0805sjfagain.jpgThe Sex and the City movie is causing more trouble today, officially making it as controversial as "a Taliban recruitment video," at least according to Jeffrey Wells's scathing review.

Following the premiere's overbooking incident, both New Line Cinema and Radio City Music Hall are pointing the finger of blame at each other. With thousands of ticket-holders turned away, The NY Post wants to know who's got the blood, sweat and tears of Sex fanatics on their hands.

"The movie studio gave out way more promotional tickets than could fit in the orchestra," said one insider. "Radio City managers told the New Line people, 'You can solve this by opening up the mezzanines, which have 2,700 more seats - but they wouldn't do it."

However, a New Line source countered, "It was Radio City Music Hall making that decision. They took control of the fan line. They turned the fans away."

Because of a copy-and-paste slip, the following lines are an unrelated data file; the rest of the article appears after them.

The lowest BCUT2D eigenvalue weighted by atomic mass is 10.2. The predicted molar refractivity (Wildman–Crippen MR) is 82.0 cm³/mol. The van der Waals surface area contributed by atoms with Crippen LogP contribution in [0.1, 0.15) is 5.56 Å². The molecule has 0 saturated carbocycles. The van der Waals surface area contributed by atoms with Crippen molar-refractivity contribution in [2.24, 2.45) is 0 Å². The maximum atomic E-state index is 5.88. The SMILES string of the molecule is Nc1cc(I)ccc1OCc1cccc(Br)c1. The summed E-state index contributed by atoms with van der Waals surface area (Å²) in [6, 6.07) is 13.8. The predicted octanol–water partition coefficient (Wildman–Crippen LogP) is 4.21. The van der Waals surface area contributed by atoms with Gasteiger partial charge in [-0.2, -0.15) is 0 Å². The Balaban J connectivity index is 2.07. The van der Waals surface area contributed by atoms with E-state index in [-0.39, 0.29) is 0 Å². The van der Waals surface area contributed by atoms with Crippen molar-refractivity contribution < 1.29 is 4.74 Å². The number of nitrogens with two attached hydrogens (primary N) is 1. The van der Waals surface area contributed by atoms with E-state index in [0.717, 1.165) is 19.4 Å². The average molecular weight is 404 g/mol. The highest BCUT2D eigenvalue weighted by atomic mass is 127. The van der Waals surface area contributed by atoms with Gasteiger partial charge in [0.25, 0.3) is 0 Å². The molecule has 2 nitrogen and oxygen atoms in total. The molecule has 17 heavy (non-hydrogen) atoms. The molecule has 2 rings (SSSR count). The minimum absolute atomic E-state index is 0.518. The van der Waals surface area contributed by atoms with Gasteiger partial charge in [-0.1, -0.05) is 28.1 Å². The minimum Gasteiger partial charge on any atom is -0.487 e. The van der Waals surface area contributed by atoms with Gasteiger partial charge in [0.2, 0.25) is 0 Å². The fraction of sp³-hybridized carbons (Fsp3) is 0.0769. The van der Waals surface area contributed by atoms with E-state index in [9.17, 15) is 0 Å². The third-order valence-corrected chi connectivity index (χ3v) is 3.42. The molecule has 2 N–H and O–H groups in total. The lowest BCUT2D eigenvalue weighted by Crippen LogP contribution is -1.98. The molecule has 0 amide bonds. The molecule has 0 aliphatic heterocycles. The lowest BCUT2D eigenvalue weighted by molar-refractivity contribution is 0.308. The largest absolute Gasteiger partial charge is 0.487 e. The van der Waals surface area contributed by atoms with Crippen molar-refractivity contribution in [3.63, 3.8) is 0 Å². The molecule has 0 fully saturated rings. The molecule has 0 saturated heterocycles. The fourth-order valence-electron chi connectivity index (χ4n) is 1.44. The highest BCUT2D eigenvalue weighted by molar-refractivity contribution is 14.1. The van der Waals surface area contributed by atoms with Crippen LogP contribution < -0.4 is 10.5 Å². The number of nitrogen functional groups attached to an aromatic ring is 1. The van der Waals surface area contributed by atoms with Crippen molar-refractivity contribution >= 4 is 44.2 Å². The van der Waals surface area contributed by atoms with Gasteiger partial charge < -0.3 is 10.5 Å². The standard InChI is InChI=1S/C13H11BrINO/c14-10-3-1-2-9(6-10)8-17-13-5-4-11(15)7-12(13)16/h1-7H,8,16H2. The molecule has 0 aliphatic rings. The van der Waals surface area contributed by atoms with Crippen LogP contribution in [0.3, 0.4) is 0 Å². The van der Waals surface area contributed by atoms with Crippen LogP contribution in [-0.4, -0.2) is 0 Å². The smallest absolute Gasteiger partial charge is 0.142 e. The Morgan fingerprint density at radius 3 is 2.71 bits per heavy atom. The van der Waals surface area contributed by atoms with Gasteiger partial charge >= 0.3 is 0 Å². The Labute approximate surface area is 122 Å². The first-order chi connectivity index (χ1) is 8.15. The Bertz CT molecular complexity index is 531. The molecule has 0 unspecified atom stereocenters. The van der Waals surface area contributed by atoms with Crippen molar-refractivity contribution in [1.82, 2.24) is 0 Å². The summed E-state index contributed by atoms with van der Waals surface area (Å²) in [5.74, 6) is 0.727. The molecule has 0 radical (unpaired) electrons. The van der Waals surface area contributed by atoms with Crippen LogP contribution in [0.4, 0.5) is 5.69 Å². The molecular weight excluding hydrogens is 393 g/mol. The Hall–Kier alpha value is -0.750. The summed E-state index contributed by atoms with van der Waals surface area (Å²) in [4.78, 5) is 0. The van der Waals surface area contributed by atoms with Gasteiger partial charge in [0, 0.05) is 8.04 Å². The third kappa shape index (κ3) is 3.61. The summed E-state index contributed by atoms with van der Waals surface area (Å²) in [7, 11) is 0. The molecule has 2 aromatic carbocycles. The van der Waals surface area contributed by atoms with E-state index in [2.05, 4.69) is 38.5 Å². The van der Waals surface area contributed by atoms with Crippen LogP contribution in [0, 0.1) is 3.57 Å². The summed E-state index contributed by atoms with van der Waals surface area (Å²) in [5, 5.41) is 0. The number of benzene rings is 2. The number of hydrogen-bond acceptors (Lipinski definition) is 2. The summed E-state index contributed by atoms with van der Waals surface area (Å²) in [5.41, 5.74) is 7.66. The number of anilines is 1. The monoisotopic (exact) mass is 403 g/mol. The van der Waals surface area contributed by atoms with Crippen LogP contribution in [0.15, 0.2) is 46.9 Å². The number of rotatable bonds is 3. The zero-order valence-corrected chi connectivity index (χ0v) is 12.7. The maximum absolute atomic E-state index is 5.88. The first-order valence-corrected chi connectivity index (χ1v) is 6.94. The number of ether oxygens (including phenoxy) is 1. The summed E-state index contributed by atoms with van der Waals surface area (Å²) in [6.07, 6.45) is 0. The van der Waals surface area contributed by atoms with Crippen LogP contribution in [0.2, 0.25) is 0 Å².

Meanwhile, no one even liked the movie anyway, not even the #1 Fan who paid $19,000 to see it. Ella Sherman ended up getting into the premiere after landing herself on the pages of The Post, only to turn around and say, "I could've written that movie and done a better job. It was like one person wrote the first half and it was Sex and the City and another person wrote the second and it was The Bold and the Beautiful." Zing? The happy ending is that she gets her money refunded; she wasn't the only one to foolishly throw down thousands, however.

The Daily News reports on two Canadian women, Jen Ferguson and Devon Cross, who got their designer garb wet as they waited hopelessly in the rain outside the premiere, grasping their golden tickets. The twosome('s parents) spent $16,000 on their 5-day trip from British Columbia and "had to lean on umbrellas to ease the pain in their feet" when the heels and the line became too much for their soles. Upbeat, and apparently unaffected by wasting their parent's money, they say they'll just see the movie when they get back home.